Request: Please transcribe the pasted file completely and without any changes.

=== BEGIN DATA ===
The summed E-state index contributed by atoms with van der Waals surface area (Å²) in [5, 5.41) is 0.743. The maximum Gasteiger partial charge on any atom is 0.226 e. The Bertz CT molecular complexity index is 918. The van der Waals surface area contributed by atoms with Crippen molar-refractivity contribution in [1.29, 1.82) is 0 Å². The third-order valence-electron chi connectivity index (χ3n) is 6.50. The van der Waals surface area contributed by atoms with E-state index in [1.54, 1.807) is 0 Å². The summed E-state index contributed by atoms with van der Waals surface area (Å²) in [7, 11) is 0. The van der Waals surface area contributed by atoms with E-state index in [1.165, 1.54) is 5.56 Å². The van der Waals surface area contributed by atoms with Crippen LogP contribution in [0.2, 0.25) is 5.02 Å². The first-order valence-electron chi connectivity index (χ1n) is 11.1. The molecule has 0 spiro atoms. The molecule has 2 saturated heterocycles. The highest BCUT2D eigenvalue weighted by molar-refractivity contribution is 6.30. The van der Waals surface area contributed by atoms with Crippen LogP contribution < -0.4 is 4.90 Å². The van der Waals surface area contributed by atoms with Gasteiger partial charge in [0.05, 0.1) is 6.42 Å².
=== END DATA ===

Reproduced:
The summed E-state index contributed by atoms with van der Waals surface area (Å²) in [5, 5.41) is 0.743. The maximum Gasteiger partial charge on any atom is 0.226 e. The Bertz CT molecular complexity index is 918. The van der Waals surface area contributed by atoms with Crippen molar-refractivity contribution in [1.29, 1.82) is 0 Å². The third-order valence-electron chi connectivity index (χ3n) is 6.50. The van der Waals surface area contributed by atoms with E-state index in [1.54, 1.807) is 0 Å². The summed E-state index contributed by atoms with van der Waals surface area (Å²) in [7, 11) is 0. The van der Waals surface area contributed by atoms with E-state index in [1.165, 1.54) is 5.56 Å². The van der Waals surface area contributed by atoms with Crippen LogP contribution in [0.2, 0.25) is 5.02 Å². The first-order valence-electron chi connectivity index (χ1n) is 11.1. The molecule has 0 spiro atoms. The molecule has 2 saturated heterocycles. The highest BCUT2D eigenvalue weighted by molar-refractivity contribution is 6.30. The van der Waals surface area contributed by atoms with Crippen LogP contribution < -0.4 is 4.90 Å². The van der Waals surface area contributed by atoms with Gasteiger partial charge in [0.05, 0.1) is 6.42 Å².